The TRT is an extremely well maintained trail. There is no encroaching underbrush, only a few blowdowns to cross and no wet water crossings. The tread condition is excellent throughout the route. The trail is generally well marked with easy to interpret signage. While the route does gain and lose significant amounts of altitude, there are few steep sections. We calculate that overall the TRT gains about 180 feet per mile. There are no exposed or risky sections of trail.
The route avoids all pavement other than road-crossings and trivial amounts in Tahoe City and near Tahoe Meadows. The trail is all single-track excepting a few short sections on Forest Service dirt roads. Given the density of development around Tahoe, it was amazing just how little of it impinged of the TRT.
This hike is eminently suitable for beginning backpackers and a good choice for people who want to try a long trip for the first time. There are many bail out points if things do not go as planned, so the risk of getting trapped in the backcountry is very low.
We parked at a small lot on Buchanan Road, which is just off of Highway 207 (Kingsbury Grade Road). From here it is only a few hundred yards on a connector trail to join the TRT. We walked clockwise around the lake. As the trail is a loop one could start anywhere. We chose our starting point to put Tahoe City and our resupply package just over halfway into the trip, meaning that we never needed to leave the trail.
James climbed Freel Peak on the first day, but otherwise we stayed on the TRT for our entire trip.
There are only two possible resupply locations directly on the TRT. One is Tahoe City where there is an excellent supermarket, cafes, a laundromat, motels, a post office, and a couple of outdoor stores. We made arrangements in advance to ship our resupply package to Alpenglow Sports.
The other on-trail potential resupply is the Echo Lake Chalet. They have a limited grocery store and soda fountain. However, they are only open from Memorial Day to Labor Day.
There are numerous other towns along the Lake Tahoe shoreline where resupply would be simple, but each requires leaving the TRT on a spur trail or hitching a ride at one of the road crossings.
Both the Tahoe Rim Trail Association and the Guthook app list water sources and their reliability. There are several 12+ mile stretches with no water, so water planning is a must for TRT hikers. There had been a storm a couple of days prior to our walk, so some of the sources listed as seasonal were flowing, but mid to late summer hikers should not depend on these. There was no public water at any road crossings except Tahoe City and at Echo Lake.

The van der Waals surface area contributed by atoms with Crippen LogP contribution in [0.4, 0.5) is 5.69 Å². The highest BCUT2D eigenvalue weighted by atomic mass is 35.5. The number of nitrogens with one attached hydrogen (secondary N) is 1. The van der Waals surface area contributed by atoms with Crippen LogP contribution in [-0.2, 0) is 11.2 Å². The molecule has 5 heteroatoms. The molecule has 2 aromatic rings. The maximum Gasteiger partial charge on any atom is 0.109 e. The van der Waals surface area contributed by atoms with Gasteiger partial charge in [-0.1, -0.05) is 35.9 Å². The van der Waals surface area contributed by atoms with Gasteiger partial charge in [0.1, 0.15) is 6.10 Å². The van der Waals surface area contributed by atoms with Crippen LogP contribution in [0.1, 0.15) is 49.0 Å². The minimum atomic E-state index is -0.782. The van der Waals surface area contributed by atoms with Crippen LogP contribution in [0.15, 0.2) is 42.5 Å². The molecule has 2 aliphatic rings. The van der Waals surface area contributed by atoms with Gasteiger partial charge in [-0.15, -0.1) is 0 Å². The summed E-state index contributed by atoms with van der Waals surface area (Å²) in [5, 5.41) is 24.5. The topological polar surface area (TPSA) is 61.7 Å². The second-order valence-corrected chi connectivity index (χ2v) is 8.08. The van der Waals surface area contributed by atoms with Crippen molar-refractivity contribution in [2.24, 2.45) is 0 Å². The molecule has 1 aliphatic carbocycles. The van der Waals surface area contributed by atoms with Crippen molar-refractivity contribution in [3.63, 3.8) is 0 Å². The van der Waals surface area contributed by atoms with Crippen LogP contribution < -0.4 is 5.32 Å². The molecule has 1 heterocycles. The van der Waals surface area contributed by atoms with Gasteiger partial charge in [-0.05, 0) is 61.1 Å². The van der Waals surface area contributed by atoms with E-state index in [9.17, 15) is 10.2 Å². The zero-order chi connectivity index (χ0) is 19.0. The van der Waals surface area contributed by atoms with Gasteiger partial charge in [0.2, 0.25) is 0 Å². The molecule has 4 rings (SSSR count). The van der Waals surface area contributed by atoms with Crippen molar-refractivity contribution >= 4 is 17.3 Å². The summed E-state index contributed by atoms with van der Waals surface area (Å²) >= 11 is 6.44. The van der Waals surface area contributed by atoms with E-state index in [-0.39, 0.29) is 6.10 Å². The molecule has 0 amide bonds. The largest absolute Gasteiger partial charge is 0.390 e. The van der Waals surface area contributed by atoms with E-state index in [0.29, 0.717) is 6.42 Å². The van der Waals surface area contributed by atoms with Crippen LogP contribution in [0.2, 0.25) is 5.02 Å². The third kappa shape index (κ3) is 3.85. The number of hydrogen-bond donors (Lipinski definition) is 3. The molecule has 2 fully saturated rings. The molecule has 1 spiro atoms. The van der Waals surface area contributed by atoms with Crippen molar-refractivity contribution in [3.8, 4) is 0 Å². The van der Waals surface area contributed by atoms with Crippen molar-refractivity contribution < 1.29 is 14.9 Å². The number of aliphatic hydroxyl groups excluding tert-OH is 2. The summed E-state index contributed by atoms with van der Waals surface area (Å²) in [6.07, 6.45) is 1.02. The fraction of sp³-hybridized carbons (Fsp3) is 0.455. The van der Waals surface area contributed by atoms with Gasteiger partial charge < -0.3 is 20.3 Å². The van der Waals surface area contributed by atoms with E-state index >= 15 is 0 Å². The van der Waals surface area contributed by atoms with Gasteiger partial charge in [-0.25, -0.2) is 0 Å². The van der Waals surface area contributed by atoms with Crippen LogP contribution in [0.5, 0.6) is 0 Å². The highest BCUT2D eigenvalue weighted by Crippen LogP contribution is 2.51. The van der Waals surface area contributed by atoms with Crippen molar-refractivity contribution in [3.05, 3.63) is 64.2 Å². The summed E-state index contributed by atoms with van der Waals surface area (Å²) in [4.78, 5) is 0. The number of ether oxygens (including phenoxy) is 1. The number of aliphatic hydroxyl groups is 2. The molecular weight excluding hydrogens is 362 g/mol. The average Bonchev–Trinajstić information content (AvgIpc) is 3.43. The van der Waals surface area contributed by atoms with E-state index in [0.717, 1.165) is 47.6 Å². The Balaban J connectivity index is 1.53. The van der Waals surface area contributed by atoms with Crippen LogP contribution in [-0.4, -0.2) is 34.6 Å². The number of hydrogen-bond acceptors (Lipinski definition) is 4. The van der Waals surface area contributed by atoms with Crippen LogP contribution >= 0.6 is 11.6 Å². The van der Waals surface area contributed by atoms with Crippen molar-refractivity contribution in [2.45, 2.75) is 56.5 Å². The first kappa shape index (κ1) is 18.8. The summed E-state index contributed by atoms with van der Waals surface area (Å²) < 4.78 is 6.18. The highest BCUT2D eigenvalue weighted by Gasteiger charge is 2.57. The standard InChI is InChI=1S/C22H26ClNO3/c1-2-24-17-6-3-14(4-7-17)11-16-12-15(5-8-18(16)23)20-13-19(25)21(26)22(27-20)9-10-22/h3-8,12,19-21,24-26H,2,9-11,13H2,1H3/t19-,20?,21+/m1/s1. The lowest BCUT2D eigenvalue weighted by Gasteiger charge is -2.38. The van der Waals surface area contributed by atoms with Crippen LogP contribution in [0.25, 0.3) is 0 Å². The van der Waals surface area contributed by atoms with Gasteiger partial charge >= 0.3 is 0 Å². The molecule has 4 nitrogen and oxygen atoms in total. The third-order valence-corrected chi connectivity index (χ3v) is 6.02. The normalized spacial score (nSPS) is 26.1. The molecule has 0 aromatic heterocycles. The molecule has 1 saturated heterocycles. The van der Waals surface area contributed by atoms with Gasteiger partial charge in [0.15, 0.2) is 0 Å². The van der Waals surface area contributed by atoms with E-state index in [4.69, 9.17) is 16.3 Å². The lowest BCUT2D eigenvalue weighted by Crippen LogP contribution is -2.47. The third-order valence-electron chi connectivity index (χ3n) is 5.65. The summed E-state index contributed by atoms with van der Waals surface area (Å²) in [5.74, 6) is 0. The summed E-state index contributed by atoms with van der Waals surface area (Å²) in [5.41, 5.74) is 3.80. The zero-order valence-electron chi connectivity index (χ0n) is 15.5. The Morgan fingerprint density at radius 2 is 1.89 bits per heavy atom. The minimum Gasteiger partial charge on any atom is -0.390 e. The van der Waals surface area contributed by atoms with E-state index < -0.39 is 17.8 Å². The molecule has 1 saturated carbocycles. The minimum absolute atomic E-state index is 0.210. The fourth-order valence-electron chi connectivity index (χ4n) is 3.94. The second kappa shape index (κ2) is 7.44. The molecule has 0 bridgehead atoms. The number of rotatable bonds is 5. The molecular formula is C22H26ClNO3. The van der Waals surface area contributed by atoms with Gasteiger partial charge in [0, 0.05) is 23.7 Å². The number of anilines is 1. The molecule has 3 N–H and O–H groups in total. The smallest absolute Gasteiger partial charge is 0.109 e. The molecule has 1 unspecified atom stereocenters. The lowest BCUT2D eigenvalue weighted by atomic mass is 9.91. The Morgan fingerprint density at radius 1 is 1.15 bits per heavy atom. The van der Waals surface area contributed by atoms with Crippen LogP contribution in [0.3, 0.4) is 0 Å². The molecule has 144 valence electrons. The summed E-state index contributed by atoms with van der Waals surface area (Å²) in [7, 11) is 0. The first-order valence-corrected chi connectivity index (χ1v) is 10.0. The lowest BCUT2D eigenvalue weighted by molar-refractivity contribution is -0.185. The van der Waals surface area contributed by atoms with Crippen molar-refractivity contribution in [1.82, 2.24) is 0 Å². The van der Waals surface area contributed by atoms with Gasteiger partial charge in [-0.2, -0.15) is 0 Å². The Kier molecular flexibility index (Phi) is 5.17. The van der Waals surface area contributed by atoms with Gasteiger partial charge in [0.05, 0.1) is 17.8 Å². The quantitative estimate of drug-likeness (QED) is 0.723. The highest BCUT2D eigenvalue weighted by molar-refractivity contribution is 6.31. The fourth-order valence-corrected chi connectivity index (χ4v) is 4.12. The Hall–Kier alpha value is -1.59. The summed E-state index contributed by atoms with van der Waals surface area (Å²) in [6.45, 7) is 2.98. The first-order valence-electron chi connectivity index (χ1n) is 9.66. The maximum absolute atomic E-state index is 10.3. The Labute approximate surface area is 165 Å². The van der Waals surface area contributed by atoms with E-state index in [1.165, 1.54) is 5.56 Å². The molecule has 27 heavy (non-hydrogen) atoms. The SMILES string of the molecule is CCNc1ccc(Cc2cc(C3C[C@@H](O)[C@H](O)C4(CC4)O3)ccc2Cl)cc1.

There are five SPS Peaks within easy hiking distance of the TRT: Freel Peak, Pyramid Peak North, Dick’s Peak, Mt. Tallac, and Mt. Rose. They are all class 1 or 2 ascents.
We never had any issues finding a good to excellent place to set up our tent. Camping is legal so stealth camping is not necessary.
A USFS permit is required for overnight camping and travel within the Desolation Wilderness portion of the TRT.
Bear cans are not required, but it is necessary to protect food as bears are present throughout the area.
The stretch between Echo Lake and Lake Aloha is by far the most popular piece of trail, and on a beautiful Sunday afternoon we encountered many dozens of day-hikers and backpackers on these few miles of trail. On the rest of the trip, we saw between 4 and a few dozen people each day. Outside of our walk into the Desolation Wilderness, we saw only three other backpackers.
We met a number of people who were section hiking the TRT, but we met just two people thru-hiking the TRT.
98 miles of the TRT is open to bicycles and we encountered many of them. In all but one case, they were polite and we enjoyed chatting with them. Sadly, we did see evidence that a few people ride on sections of the trail that are closed to cyclists. The TRT Association has worked very closely with the IMBA and the USFS to build and manage the trail for use by cyclists and hikers; the trail is well designed to accommodate both user groups. On one nine mile stretch that is very popular with both hikers and cyclists they limit cyclists to even numbered days only.
October on the TRT is usually cool and clear. We had partly cloudy weather on a few days and trivial precipitation on a couple of nights, otherwise it was crystal clear. However, it was quite cool and sometimes cold during this walk. On two occasions, liquids in our water bottles froze. Brisk winds on exposed ridges made it feel even colder.
It was late in the season in the Sierra, so the summer visitors were gone. We saw and heard significant numbers of three species of nuthatches. We saw and heard many Townsend’s Solitaires, a few of which were still singing even though it was long past nesting season.
Amy nearly stepped on a Common Poorwill sitting in the middle of the trail; it fluttered a few feet away and provided us fine daytime views of this normally nocturnal species. We heard a Flammulated Owl tooting early in the morning near our Ward Creek campsite.
Dogs are permitted on the entire route, and many people bring their dogs on their day hikes and overnights. Fortunately we did not meet any ill-behaved dogs.
There were no biting insects at this time of the year. In the late spring and early summer mosquitoes would likely be very problematic in places.